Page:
Today, 100Reporters joins with news organizations across the country to denounce the all-out assault being waged by the White House against a free and independent press, whose protection belongs to the bedrock of our nation.
The collapse of Agnes Kavere's apartment building collapsed in Nairobi killed 52 residents, including her young husband. More than buildings, it shattered her inner landscape. The disaster was not unique, but emblematic of corruption in construction that puts lives at risk across the world, most acutely for the poor. A series by Journalists for Transparency and 100Reporters.
In September 2017, a massive earthquake in Mexico City downed 38 buildings and killed 369 people. More threatening, though, than the earthquake is corruption, which allows buildings to rise despite lack of official approval and in violation of safety standards and buildings codes, an investigation by Journalists for Transparency and 100Reporters has found.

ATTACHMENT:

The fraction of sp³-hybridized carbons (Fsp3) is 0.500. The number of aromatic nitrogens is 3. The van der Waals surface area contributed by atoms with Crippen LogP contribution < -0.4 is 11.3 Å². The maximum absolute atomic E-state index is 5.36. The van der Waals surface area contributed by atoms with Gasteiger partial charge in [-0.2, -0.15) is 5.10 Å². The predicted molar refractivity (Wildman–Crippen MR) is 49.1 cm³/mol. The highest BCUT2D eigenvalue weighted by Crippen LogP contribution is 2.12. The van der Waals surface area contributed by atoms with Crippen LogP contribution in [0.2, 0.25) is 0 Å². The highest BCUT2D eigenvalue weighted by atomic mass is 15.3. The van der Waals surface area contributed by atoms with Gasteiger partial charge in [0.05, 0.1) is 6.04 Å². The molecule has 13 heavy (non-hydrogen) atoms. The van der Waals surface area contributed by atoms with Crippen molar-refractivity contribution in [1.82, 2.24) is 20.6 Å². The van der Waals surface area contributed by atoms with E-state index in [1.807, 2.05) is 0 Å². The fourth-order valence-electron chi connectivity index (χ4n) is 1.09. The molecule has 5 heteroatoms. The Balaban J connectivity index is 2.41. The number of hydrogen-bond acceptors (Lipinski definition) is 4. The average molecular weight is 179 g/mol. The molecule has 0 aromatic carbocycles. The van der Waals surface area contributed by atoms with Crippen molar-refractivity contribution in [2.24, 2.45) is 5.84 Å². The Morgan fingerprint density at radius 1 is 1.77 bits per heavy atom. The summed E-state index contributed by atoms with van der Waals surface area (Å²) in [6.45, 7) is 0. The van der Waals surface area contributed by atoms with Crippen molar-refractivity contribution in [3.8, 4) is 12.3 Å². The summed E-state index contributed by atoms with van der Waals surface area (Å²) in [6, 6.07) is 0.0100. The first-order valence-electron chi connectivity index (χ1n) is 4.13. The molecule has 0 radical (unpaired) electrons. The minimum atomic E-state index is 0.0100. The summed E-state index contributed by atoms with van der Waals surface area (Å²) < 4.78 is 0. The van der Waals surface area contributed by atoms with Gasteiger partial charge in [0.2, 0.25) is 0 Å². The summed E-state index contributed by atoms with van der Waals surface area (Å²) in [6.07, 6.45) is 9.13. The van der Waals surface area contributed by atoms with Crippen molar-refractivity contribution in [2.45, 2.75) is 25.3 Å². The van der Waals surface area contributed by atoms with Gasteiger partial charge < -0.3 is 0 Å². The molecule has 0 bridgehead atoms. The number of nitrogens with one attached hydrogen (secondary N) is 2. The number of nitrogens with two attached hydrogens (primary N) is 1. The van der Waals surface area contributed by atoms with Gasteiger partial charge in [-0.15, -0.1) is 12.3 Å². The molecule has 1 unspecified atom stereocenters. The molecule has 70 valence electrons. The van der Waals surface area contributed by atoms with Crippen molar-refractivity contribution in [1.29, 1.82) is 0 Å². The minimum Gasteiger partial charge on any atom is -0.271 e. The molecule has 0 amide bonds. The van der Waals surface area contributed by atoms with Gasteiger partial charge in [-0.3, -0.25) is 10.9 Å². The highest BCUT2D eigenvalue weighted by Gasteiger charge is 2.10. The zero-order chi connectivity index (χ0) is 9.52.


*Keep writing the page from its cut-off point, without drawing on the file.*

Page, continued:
In Nairobi, images of collapsed apartment and business towers have captured public attention and directed light to a global problem. Poor building-code enforcement has allowed sub-standard construction, with tragic consequences from Nairobi to Mexico City.
Growing demand from European consumers has led to a boom in Fairtrade flower sales. Around 640 million stems were sold between 2013 and 2014, a 5 percent increase from the same time a year earlier. However, Journalists for Transparency found workers on Fairtrade farms who were exposed to pesticides and suffered miscarriages, in violation of Fairtrade standards for chemical exposure. The farms on which two women worked did not acknowledge any responsibility for their miscarriages.
Since the early 1990s, Fair Trade agriculture has been touted as a tool to help farmers in developing nations raise their income by securing better prices for raw products that enjoyed high demand in Europe and the United States. Most of the intended beneficiaries are in Africa, and grow labor-intensive crops like cocoa, coffee, tea, flowers, and bananas. But an investigation of Fairtrade suppliers in several countries has found workers toiling for long hours and low pay in sometimes hazardous conditions--in short, the very conditions Fairtrade was meant to end.